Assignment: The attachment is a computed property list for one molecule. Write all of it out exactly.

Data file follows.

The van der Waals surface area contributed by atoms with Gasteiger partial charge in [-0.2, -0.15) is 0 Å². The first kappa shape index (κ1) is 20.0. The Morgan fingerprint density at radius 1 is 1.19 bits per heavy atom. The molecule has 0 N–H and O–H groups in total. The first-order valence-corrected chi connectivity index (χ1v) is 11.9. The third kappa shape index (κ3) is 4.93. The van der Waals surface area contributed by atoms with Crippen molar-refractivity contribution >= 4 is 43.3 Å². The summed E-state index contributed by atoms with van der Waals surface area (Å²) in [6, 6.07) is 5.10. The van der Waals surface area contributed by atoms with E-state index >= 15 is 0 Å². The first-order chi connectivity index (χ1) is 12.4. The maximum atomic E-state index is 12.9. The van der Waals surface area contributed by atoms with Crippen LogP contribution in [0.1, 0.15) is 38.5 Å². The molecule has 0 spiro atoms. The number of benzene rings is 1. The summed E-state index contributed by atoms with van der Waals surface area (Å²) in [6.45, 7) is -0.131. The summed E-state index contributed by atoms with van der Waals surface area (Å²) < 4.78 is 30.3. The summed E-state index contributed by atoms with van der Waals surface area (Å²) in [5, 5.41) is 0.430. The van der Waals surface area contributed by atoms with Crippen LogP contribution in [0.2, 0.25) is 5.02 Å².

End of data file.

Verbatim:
The van der Waals surface area contributed by atoms with Gasteiger partial charge in [-0.2, -0.15) is 0 Å². The first kappa shape index (κ1) is 20.0. The Morgan fingerprint density at radius 1 is 1.19 bits per heavy atom. The molecule has 0 N–H and O–H groups in total. The first-order valence-corrected chi connectivity index (χ1v) is 11.9. The third kappa shape index (κ3) is 4.93. The van der Waals surface area contributed by atoms with Crippen molar-refractivity contribution >= 4 is 43.3 Å². The summed E-state index contributed by atoms with van der Waals surface area (Å²) in [6, 6.07) is 5.10. The van der Waals surface area contributed by atoms with E-state index >= 15 is 0 Å². The first-order chi connectivity index (χ1) is 12.4. The maximum atomic E-state index is 12.9. The van der Waals surface area contributed by atoms with Crippen LogP contribution in [0.1, 0.15) is 38.5 Å². The molecule has 0 spiro atoms. The number of benzene rings is 1. The summed E-state index contributed by atoms with van der Waals surface area (Å²) in [6.45, 7) is -0.131. The summed E-state index contributed by atoms with van der Waals surface area (Å²) < 4.78 is 30.3. The summed E-state index contributed by atoms with van der Waals surface area (Å²) in [5, 5.41) is 0.430. The van der Waals surface area contributed by atoms with Crippen LogP contribution in [0.2, 0.25) is 5.02 Å².